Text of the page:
Archives For grooming

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What I heard yesterday, every parent in America today needs to hear. I mean that sincerely.

All of our sessions in the National Sexual Abuse Prevention Week have been extremely helpful to Doug and me. We strongly urge you to take advantage of the archived tapes.

Today I am sending a special plug for the one with Angela Williams of Voice Today. Her message is called The Grooming Mystery

Angela and my daughter Kalyn describe for us, using their own personal stories, how they were controlled by their perpetrators.

And what they tell you will definitely affect how you protect your children. Please, invest the time to listen.

If I had only heard this message 13 years ago....oh how differently my family's story could have been.

Love you all... and praying this week for your children's safety.

Will you pass this audio link to 3 friends??

 

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When we discovered Kalyn had been sexually abused, I was totally stunned. We had always been so careful!  I could not believe that we could have been tricked.

Sadly, there were so many things about "grooming" behaviors that predators use that we did not know!

That is why I am so passionate to spare other families this pain. So here are 10 key facts about this mysterious thing called "grooming" that I wish I had known…

1. Grooming is the process used by predators to desensitized a victim.
Victims of sexual abuse do not usually perceive a way to escape. So they go along with the most horrible sexual acts of a perpetrator without getting help.

2. Grooming is a gradual process.
Here is a good short article  that describes the stages and methods of the technique. Understand the process so you can detect it! (Then read Kalyn's story to your kids so they can see how it happened to a real person.)

3. Grooming is hard to recognize.
When we went to the police in our case, they assured us that even the most astute observers can be tricked!

4. Grooming has a voice.
The victims are trapped by predictable words of flattery, manipulation, and threat. Read some of these words to your kids.

5. Grooming works even on "smart people."
Because it is a psychological/spiritual process, it can work past the gate of normal intellect.

6.  Grooming behaviors often involve an adult who is living on a teen or child level.
Predators often live in a child/teen world by playing, interacting, and talking as one of the "cool insider adults." They will break rules and hide the activities from the other adults in supervision.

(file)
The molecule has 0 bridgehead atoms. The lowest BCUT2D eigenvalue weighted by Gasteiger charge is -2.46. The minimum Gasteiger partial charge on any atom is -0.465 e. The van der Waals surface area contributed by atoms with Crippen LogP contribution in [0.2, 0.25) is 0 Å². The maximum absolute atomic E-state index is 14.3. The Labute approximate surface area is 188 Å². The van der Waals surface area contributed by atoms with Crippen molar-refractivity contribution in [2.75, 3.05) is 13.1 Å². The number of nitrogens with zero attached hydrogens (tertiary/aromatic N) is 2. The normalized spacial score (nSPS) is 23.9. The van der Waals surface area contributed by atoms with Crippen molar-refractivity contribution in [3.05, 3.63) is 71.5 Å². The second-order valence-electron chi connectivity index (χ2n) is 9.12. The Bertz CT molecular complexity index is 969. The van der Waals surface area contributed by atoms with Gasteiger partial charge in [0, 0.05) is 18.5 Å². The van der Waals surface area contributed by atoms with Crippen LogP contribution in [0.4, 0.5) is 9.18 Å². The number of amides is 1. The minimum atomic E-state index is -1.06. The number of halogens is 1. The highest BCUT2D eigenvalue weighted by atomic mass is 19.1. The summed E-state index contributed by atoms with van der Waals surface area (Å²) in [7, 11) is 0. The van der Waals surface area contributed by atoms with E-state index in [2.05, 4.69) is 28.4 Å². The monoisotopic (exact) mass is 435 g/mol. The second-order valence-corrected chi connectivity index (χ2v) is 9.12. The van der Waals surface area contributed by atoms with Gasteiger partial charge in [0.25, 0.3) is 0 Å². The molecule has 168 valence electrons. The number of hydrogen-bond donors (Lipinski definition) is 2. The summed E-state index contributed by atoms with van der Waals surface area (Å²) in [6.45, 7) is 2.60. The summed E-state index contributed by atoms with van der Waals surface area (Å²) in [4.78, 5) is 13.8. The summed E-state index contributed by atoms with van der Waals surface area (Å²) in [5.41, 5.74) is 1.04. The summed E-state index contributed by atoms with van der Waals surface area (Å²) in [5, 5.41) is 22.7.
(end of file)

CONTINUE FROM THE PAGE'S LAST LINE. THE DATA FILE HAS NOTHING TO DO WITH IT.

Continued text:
7.  Adults and leaders who are supposed to be protecting kids and teens are often groomed first....before the victim.
Predators are often the most helpful, easy going, high functioning adults that you least expect. So it is easy to dismiss odd behaviors and fall into their deceptive trap.

8.  When a victim has been groomed to cooperate, they feel powerless to get help...but they are not powerless!
Kids and teens need to know you will always believe them and help them if they ever have a problem. They are not powerless with you on their side.

9.  Not everyone who is friendly and nice to our kids is grooming a victim, but our kids need to hear from us that we want to hear about all uncomfortable, suspicious behavior they observe.
No one wants to be a tattle tale, especially on a trusted adult. So we must build a relationship with our kids where it is okay to share all concerns even if they prove to be ungrounded.

10.  Ultimately only adults can protect teens and kids from sexual grooming behaviors.
Never depend on your child to recognize something that even experts say is tough to see.  Do the training, and talk to your kids, and most important, be alert and watchful.  Check out our book Unmask the Predators for help in designing plans to keep your kids safe in this sexually perverse culture.

Begin an ongoing conversation with your kids today about this incredibly important issue!

Do you know a friend who could use this help also? The more we spread the word, the more eyes and ears become alert to these dangers in your own community of people.

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Gratefully linked to:
List It {Tuesday}
Wholehearted Home Wednesday
Faith Filled Friday

Related posts:
The Top 10 Things I Wish I Had Known about Child Sexual Predators Before it Happened to our Family

An Open Letter to My Fellow Homeschool Parents: Sexual Predator Accusations Among Homeschoolers?
Why We Called the Police and Why You Should Also

Parents Take Drastic Action; Teachers Defend Sexual Predator

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I received this letter from a Frontline Mom last week:  (She said I could let you read her letter here.) 

Hello! I'm a homeschooling mom. I have recently been reading and learning about preventing all kinds of danger and abuse of children. I have a question about the subject of grooming. I really would like to be able to spot the difference between grooming behavior and typical close family friendship.